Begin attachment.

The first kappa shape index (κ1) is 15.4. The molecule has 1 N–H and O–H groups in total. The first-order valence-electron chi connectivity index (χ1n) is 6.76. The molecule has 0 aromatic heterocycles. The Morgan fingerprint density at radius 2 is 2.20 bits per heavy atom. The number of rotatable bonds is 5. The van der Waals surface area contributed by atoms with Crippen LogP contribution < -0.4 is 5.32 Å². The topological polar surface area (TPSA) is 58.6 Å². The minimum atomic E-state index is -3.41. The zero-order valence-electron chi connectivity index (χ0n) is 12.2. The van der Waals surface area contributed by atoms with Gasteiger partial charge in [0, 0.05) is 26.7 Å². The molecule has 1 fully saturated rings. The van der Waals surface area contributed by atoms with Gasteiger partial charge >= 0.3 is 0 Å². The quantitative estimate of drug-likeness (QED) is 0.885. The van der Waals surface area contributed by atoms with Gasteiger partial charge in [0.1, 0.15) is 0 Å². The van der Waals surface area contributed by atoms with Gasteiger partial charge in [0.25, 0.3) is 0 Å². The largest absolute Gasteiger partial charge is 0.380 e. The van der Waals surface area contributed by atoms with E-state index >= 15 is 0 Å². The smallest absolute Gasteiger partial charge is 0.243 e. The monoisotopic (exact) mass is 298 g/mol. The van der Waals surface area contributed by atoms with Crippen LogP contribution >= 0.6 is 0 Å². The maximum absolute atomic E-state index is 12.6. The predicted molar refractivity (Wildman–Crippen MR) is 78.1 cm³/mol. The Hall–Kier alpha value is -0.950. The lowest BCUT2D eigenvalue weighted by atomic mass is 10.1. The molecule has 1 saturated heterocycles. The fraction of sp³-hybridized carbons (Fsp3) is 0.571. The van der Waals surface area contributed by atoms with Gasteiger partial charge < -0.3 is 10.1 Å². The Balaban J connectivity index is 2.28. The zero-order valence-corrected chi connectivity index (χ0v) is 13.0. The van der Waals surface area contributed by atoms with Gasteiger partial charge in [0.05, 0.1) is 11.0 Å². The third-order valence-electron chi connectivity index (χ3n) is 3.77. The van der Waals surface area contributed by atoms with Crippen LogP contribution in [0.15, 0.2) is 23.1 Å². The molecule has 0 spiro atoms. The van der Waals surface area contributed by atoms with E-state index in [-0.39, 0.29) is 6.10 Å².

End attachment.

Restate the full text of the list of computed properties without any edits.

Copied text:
The first kappa shape index (κ1) is 15.4. The molecule has 1 N–H and O–H groups in total. The first-order valence-electron chi connectivity index (χ1n) is 6.76. The molecule has 0 aromatic heterocycles. The Morgan fingerprint density at radius 2 is 2.20 bits per heavy atom. The number of rotatable bonds is 5. The van der Waals surface area contributed by atoms with Crippen LogP contribution < -0.4 is 5.32 Å². The topological polar surface area (TPSA) is 58.6 Å². The minimum atomic E-state index is -3.41. The zero-order valence-electron chi connectivity index (χ0n) is 12.2. The van der Waals surface area contributed by atoms with Gasteiger partial charge in [0, 0.05) is 26.7 Å². The molecule has 1 fully saturated rings. The van der Waals surface area contributed by atoms with Gasteiger partial charge >= 0.3 is 0 Å². The quantitative estimate of drug-likeness (QED) is 0.885. The van der Waals surface area contributed by atoms with Gasteiger partial charge in [0.1, 0.15) is 0 Å². The van der Waals surface area contributed by atoms with Gasteiger partial charge in [0.25, 0.3) is 0 Å². The largest absolute Gasteiger partial charge is 0.380 e. The van der Waals surface area contributed by atoms with E-state index >= 15 is 0 Å². The smallest absolute Gasteiger partial charge is 0.243 e. The monoisotopic (exact) mass is 298 g/mol. The van der Waals surface area contributed by atoms with Crippen LogP contribution >= 0.6 is 0 Å². The maximum absolute atomic E-state index is 12.6. The predicted molar refractivity (Wildman–Crippen MR) is 78.1 cm³/mol. The Hall–Kier alpha value is -0.950. The lowest BCUT2D eigenvalue weighted by atomic mass is 10.1. The molecule has 1 saturated heterocycles. The fraction of sp³-hybridized carbons (Fsp3) is 0.571. The van der Waals surface area contributed by atoms with Gasteiger partial charge < -0.3 is 10.1 Å². The Balaban J connectivity index is 2.28. The zero-order valence-corrected chi connectivity index (χ0v) is 13.0. The van der Waals surface area contributed by atoms with Gasteiger partial charge in [0.05, 0.1) is 11.0 Å². The third-order valence-electron chi connectivity index (χ3n) is 3.77. The van der Waals surface area contributed by atoms with Crippen LogP contribution in [0.15, 0.2) is 23.1 Å². The molecule has 0 spiro atoms. The van der Waals surface area contributed by atoms with E-state index in [-0.39, 0.29) is 6.10 Å².